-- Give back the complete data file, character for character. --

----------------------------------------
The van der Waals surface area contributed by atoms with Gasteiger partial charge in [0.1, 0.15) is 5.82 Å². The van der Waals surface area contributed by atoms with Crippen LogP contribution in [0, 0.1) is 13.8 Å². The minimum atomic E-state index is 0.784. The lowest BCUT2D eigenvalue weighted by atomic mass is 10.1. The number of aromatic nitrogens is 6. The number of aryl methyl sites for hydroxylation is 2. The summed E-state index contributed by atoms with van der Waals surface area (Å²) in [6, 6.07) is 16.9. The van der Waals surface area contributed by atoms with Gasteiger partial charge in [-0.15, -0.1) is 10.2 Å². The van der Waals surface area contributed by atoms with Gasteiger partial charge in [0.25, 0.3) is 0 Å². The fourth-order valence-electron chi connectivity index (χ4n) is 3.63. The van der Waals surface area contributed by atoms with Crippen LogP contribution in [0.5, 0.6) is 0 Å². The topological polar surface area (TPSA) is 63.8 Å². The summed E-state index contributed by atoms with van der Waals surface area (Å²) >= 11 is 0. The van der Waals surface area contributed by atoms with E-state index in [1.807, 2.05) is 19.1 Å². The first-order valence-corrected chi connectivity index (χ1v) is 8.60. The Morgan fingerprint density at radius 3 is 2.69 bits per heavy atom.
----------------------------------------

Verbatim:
The van der Waals surface area contributed by atoms with Gasteiger partial charge in [0.1, 0.15) is 5.82 Å². The van der Waals surface area contributed by atoms with Crippen LogP contribution in [0, 0.1) is 13.8 Å². The minimum atomic E-state index is 0.784. The lowest BCUT2D eigenvalue weighted by atomic mass is 10.1. The number of aromatic nitrogens is 6. The number of aryl methyl sites for hydroxylation is 2. The summed E-state index contributed by atoms with van der Waals surface area (Å²) in [6, 6.07) is 16.9. The van der Waals surface area contributed by atoms with Gasteiger partial charge in [-0.15, -0.1) is 10.2 Å². The van der Waals surface area contributed by atoms with Gasteiger partial charge in [0.25, 0.3) is 0 Å². The fourth-order valence-electron chi connectivity index (χ4n) is 3.63. The van der Waals surface area contributed by atoms with Crippen LogP contribution in [0.5, 0.6) is 0 Å². The topological polar surface area (TPSA) is 63.8 Å². The summed E-state index contributed by atoms with van der Waals surface area (Å²) >= 11 is 0. The van der Waals surface area contributed by atoms with E-state index in [1.807, 2.05) is 19.1 Å². The first-order valence-corrected chi connectivity index (χ1v) is 8.60. The Morgan fingerprint density at radius 3 is 2.69 bits per heavy atom.